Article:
Using a catch-and-release method of swapping out hydrogen atoms, scientists at Pacific Northwest National Laboratory and the University of Connecticut have tested a solid-state hydrogen storage material that operates at low temperatures. Scientists improved the dynamics of the reversible system at a significantly lower temperature by employing additives and a mechanical process called “ball milling.” These results tackle two prime objectives for improving the performance and safety of hydrogen fuel cells: lower the temperature and increase the storage capacity.
Finding a practical fuel cell technology requires the development of an on board fuel storage system that operates in a safe and efficient manner. In this study of one hydrogen fuel cell system, scientists sought to understand the mechanism of a reversible method of dehydrogenation and hydrogenation, the “catch-and-release” of hydrogen fuel to create a constant current in the fuel cell. One disadvantage: the material they chose to study must be heated to extremely high temperatures for this process to occur. By employing additives and a mechanical technique, somewhat like very small-scale rock tumbling called “ball milling,” they found that they could reduce the temperature of the reaction. The results promote our understanding of applying additives and mechanical methods to optimize solid-state hydrogen storage for fuel cells.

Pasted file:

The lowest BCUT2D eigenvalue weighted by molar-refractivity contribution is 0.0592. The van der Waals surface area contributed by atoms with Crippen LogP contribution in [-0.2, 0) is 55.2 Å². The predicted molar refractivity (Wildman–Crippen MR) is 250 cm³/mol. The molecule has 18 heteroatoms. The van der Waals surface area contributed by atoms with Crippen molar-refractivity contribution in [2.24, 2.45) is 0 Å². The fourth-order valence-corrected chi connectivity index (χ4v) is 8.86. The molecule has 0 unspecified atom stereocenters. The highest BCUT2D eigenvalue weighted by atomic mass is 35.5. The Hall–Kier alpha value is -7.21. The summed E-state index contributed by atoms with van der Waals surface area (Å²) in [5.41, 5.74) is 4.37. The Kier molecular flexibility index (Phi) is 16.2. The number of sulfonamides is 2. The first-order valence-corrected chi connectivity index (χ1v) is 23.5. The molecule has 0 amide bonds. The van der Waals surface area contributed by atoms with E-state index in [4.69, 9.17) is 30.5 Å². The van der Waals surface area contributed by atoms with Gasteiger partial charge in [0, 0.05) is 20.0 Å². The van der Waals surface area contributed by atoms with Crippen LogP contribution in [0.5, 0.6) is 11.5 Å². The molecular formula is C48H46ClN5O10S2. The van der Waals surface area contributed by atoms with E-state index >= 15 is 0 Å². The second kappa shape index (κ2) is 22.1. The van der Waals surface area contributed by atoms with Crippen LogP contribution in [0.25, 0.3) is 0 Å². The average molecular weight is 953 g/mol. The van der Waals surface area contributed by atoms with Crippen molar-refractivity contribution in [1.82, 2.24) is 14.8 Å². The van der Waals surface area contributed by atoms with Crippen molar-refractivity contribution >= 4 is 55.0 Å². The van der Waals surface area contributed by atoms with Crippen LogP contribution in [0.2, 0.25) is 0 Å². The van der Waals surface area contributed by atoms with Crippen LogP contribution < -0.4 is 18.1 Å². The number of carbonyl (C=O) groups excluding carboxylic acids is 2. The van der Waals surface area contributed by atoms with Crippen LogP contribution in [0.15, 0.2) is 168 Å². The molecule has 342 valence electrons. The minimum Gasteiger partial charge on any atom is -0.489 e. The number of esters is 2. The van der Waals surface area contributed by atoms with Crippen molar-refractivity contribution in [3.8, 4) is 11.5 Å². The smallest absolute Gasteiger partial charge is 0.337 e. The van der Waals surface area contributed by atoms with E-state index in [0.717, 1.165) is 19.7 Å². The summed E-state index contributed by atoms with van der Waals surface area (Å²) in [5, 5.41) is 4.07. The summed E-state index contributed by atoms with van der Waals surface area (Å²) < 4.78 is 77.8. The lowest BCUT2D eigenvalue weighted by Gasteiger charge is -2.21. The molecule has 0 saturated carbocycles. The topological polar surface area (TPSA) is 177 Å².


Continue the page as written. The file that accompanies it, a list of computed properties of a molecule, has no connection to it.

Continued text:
Read more here Catch-and-release solid-state fuel cell material operates coolly.